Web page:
Army cyber chief: Don't lose feds' high-tech experts to budget cuts
WASHINGTON — Federal budget cuts are affecting the nation's ability to recruit and keep the best cyberwarriors for the fight against hackers and foreign countries plotting computer attacks, the nation's top cyber commander told lawmakers on Wednesday.
Army Gen. Keith B. Alexander, commander of the U.S. Cyber Command, said having to furlough employees because of across-the-board budget cuts under sequestration sends the wrong message to high-tech workers.
“That uncertainty is truly something that complicates their ability to stay with us,” Alexander told members of the House Armed Services intelligence, emerging threats and capabilities subcommittee. “We're trying to get the great people into cyber. These are technically qualified people. … They're our most valuable assets, and we need to let them know we care about them. All of us.”
Alexander spoke on a day when much of the federal government seemed to turn its attention to computer security concerns: House members held three hearings on the topic. President Obama met in the White House situation room with senior White House and National Security Council officials and 13 CEOs of communications, power and other companies to talk about cybersecurity.
A White House official said Obama and the CEOs “discussed the increasing cyber threats to our critical infrastructure and our economy” and what the federal government is doing to address the threats, including diplomacy and the president's recent executive order on cybersecurity.
“The president and the CEOs discussed how the government and private sector can build on our cooperation to improve the nation's cybersecurity,” the official said “... They discussed the need for cybersecurity legislation (from Congress) to enable government and industry to more effectively address these cyber threats.”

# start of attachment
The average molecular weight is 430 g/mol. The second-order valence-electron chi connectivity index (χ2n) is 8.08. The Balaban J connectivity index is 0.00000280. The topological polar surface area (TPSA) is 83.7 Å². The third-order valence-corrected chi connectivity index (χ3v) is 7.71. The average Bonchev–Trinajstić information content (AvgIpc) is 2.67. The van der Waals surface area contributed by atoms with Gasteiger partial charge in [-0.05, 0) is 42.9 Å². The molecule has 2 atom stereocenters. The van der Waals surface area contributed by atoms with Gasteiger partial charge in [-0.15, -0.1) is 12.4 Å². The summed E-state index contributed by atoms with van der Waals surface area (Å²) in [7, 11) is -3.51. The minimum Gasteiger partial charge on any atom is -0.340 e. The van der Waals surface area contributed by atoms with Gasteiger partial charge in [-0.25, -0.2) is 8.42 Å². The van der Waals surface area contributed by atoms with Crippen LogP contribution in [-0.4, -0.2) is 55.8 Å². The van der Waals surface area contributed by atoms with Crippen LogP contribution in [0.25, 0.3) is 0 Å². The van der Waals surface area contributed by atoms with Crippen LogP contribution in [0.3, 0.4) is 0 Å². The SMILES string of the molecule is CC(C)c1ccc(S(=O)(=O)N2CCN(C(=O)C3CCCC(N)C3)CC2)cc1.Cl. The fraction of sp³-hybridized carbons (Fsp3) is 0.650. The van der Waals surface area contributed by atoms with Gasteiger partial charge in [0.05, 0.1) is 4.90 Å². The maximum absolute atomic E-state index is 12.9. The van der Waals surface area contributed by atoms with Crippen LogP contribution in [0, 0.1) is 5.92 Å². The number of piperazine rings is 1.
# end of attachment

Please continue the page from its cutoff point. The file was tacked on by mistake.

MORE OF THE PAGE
Throughout the day, top lawmakers and other Obama administration officials talked about the need for cooperation among federal agencies to fight computer attacks — and for caution when it comes to preserving Americans' online privacy.
“Our challenge is to create a legal structure that protects the invaluable government and private information that hackers seek to exploit, while allowing the freedom of thought and expression that made this country great,” House Judiciary Chairman Rep. Bob Goodlatte, R-Va., said at another subcommittee hearing.
Jane Holl Lute, deputy secretary to the Department of Homeland Security, called for a “cyber neighborhood watch” in which companies would let the government know about online threats. She said officials in the departments of Defense and Justice are working with Homeland Security to pool their resources.
“There are threats in cyberspace, but we need to mobilize,” Lute told members of the House Homeland Security Committee during a third hearing on critical infrastructure. “The time to act is now.”
The Tribune-Review's ongoing series, “Cyber Rattling: The Next Threat” (www.CyberRattlingTrib.com), has warned that adversaries are quickly moving from attacks that cause disruptions and thefts to ones that could wreak physical damage. Experts have warned that critical infrastructure — such as the nation's electricity grids, cell and other communications networks, banking and transportation networks like those run by the CEOs with whom Obama met on Wednesday — are vulnerable.
Texas Republican Rep. Michael McCaul, chair of the House Homeland Security Committee, said foreign countries are conducting reconnaissance on America's utilities and have penetrated computer systems controlling gas and water systems and electricity grids.
Russia and Iran are among the world's worst offenders, McCaul said. He blamed Iran for “denial of service” attacks on U.S. banks in recent months that have created inconveniences for customers.
China's military has been cited by experts as being behind some hacking.
Chinese officials have denied the claims and accused the United States of engaging in such attacks. A spokesman for the Chinese ambassador to the United States told the Trib several weeks ago that China was willing to work with American officials to combat cyber attacks. That offer was repeated this week.
Alexander told lawmakers that cybersecurity and online privacy are not mutually exclusive.
“There is a way to do this that ensures civil liberties and privacy, and that ensures the protection of the country,” he said.
Andrew Conte is a staff writer for Trib Total Media. Reach him at 412-320-7835 or firstname.lastname@example.org.
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